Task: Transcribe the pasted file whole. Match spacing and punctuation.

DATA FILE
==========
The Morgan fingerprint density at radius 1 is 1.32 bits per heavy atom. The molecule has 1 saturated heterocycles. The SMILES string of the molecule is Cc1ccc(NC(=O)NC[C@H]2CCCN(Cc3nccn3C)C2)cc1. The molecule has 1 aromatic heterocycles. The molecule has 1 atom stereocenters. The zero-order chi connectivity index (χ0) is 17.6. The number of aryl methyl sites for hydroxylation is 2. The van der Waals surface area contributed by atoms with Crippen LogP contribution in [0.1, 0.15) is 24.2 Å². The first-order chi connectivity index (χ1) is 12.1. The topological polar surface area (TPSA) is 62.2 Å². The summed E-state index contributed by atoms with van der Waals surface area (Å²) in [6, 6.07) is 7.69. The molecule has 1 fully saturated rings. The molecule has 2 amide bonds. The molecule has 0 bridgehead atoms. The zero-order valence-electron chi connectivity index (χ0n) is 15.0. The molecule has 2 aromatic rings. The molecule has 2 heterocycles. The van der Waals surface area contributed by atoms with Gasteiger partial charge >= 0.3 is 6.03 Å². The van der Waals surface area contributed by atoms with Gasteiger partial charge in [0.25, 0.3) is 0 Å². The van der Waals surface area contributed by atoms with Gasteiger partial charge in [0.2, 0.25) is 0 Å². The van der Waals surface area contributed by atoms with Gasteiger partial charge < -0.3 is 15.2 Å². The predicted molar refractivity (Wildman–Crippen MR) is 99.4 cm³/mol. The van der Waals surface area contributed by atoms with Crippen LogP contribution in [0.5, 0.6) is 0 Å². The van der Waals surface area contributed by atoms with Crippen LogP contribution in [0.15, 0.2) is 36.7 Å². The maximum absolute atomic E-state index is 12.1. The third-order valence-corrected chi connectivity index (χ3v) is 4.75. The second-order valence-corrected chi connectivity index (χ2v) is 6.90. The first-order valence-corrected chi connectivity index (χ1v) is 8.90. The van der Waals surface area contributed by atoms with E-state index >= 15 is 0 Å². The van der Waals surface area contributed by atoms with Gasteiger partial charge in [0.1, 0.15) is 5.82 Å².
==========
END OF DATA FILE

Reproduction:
The Morgan fingerprint density at radius 1 is 1.32 bits per heavy atom. The molecule has 1 saturated heterocycles. The SMILES string of the molecule is Cc1ccc(NC(=O)NC[C@H]2CCCN(Cc3nccn3C)C2)cc1. The molecule has 1 aromatic heterocycles. The molecule has 1 atom stereocenters. The zero-order chi connectivity index (χ0) is 17.6. The number of aryl methyl sites for hydroxylation is 2. The van der Waals surface area contributed by atoms with Crippen LogP contribution in [0.1, 0.15) is 24.2 Å². The first-order chi connectivity index (χ1) is 12.1. The topological polar surface area (TPSA) is 62.2 Å². The summed E-state index contributed by atoms with van der Waals surface area (Å²) in [6, 6.07) is 7.69. The molecule has 1 fully saturated rings. The molecule has 2 amide bonds. The molecule has 0 bridgehead atoms. The zero-order valence-electron chi connectivity index (χ0n) is 15.0. The molecule has 2 aromatic rings. The molecule has 2 heterocycles. The van der Waals surface area contributed by atoms with Gasteiger partial charge >= 0.3 is 6.03 Å². The van der Waals surface area contributed by atoms with Gasteiger partial charge in [0.25, 0.3) is 0 Å². The van der Waals surface area contributed by atoms with Gasteiger partial charge in [0.2, 0.25) is 0 Å². The van der Waals surface area contributed by atoms with Gasteiger partial charge < -0.3 is 15.2 Å². The predicted molar refractivity (Wildman–Crippen MR) is 99.4 cm³/mol. The van der Waals surface area contributed by atoms with Crippen LogP contribution in [0.5, 0.6) is 0 Å². The van der Waals surface area contributed by atoms with Crippen LogP contribution in [0.15, 0.2) is 36.7 Å². The maximum absolute atomic E-state index is 12.1. The third-order valence-corrected chi connectivity index (χ3v) is 4.75. The second-order valence-corrected chi connectivity index (χ2v) is 6.90. The first-order valence-corrected chi connectivity index (χ1v) is 8.90. The van der Waals surface area contributed by atoms with E-state index >= 15 is 0 Å². The van der Waals surface area contributed by atoms with Gasteiger partial charge in [0.1, 0.15) is 5.82 Å².